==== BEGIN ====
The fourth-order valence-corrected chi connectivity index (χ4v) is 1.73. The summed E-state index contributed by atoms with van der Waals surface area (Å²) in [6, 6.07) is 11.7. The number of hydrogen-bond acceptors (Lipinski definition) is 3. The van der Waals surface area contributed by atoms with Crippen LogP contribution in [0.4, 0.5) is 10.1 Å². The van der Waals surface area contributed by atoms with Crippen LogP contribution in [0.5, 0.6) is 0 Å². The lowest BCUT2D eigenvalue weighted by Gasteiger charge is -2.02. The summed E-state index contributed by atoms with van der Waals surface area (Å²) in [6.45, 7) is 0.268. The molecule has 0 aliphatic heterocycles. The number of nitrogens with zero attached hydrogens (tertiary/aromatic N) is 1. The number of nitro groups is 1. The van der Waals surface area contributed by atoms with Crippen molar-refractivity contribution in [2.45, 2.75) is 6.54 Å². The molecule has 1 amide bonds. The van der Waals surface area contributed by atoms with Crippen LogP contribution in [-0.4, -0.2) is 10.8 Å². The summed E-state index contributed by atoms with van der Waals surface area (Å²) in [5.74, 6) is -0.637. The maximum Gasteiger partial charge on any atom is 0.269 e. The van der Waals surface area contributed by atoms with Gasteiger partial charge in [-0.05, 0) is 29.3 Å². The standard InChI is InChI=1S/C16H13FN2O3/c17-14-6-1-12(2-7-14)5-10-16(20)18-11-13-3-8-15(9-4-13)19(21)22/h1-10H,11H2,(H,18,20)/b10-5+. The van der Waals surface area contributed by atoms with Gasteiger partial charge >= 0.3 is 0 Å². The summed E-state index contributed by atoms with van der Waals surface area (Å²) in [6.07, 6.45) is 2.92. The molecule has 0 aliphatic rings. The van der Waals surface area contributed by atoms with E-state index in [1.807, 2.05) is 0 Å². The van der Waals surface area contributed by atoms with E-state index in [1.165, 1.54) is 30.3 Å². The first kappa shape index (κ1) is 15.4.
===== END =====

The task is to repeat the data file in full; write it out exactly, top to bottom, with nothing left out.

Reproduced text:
The fourth-order valence-corrected chi connectivity index (χ4v) is 1.73. The summed E-state index contributed by atoms with van der Waals surface area (Å²) in [6, 6.07) is 11.7. The number of hydrogen-bond acceptors (Lipinski definition) is 3. The van der Waals surface area contributed by atoms with Crippen LogP contribution in [0.4, 0.5) is 10.1 Å². The van der Waals surface area contributed by atoms with Crippen LogP contribution in [0.5, 0.6) is 0 Å². The lowest BCUT2D eigenvalue weighted by Gasteiger charge is -2.02. The summed E-state index contributed by atoms with van der Waals surface area (Å²) in [6.45, 7) is 0.268. The molecule has 0 aliphatic heterocycles. The number of nitrogens with zero attached hydrogens (tertiary/aromatic N) is 1. The number of nitro groups is 1. The van der Waals surface area contributed by atoms with Crippen molar-refractivity contribution in [2.45, 2.75) is 6.54 Å². The molecule has 1 amide bonds. The van der Waals surface area contributed by atoms with Crippen LogP contribution in [-0.4, -0.2) is 10.8 Å². The summed E-state index contributed by atoms with van der Waals surface area (Å²) in [5.74, 6) is -0.637. The maximum Gasteiger partial charge on any atom is 0.269 e. The van der Waals surface area contributed by atoms with Gasteiger partial charge in [-0.05, 0) is 29.3 Å². The standard InChI is InChI=1S/C16H13FN2O3/c17-14-6-1-12(2-7-14)5-10-16(20)18-11-13-3-8-15(9-4-13)19(21)22/h1-10H,11H2,(H,18,20)/b10-5+. The van der Waals surface area contributed by atoms with Gasteiger partial charge >= 0.3 is 0 Å². The summed E-state index contributed by atoms with van der Waals surface area (Å²) in [6.07, 6.45) is 2.92. The molecule has 0 aliphatic rings. The van der Waals surface area contributed by atoms with E-state index in [1.807, 2.05) is 0 Å². The van der Waals surface area contributed by atoms with E-state index in [1.165, 1.54) is 30.3 Å². The first kappa shape index (κ1) is 15.4.